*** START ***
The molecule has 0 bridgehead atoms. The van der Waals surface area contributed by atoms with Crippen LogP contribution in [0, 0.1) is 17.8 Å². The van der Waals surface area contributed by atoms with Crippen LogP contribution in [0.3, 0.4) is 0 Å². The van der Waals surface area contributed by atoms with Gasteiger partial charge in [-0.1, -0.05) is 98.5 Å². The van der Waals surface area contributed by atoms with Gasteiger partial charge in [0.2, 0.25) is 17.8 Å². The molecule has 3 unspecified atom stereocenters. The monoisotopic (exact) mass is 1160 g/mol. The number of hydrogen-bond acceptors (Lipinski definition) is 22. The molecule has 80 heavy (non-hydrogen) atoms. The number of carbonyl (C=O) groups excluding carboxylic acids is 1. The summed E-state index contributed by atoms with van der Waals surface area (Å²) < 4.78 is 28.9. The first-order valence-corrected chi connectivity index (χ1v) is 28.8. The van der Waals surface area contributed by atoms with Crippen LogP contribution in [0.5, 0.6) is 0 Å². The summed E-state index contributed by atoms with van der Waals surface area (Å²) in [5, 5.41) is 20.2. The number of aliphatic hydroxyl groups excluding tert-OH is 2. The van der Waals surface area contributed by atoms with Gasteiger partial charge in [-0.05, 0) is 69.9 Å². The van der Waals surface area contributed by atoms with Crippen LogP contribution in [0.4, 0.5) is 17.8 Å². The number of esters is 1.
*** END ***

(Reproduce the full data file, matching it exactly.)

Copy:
The molecule has 0 bridgehead atoms. The van der Waals surface area contributed by atoms with Crippen LogP contribution in [0, 0.1) is 17.8 Å². The van der Waals surface area contributed by atoms with Crippen LogP contribution in [0.3, 0.4) is 0 Å². The van der Waals surface area contributed by atoms with Gasteiger partial charge in [-0.1, -0.05) is 98.5 Å². The van der Waals surface area contributed by atoms with Gasteiger partial charge in [0.2, 0.25) is 17.8 Å². The molecule has 3 unspecified atom stereocenters. The monoisotopic (exact) mass is 1160 g/mol. The number of hydrogen-bond acceptors (Lipinski definition) is 22. The molecule has 80 heavy (non-hydrogen) atoms. The number of carbonyl (C=O) groups excluding carboxylic acids is 1. The summed E-state index contributed by atoms with van der Waals surface area (Å²) < 4.78 is 28.9. The first-order valence-corrected chi connectivity index (χ1v) is 28.8. The van der Waals surface area contributed by atoms with Crippen LogP contribution in [0.5, 0.6) is 0 Å². The summed E-state index contributed by atoms with van der Waals surface area (Å²) in [5, 5.41) is 20.2. The number of aliphatic hydroxyl groups excluding tert-OH is 2. The van der Waals surface area contributed by atoms with Gasteiger partial charge in [-0.05, 0) is 69.9 Å². The van der Waals surface area contributed by atoms with Crippen LogP contribution in [0.4, 0.5) is 17.8 Å². The number of esters is 1.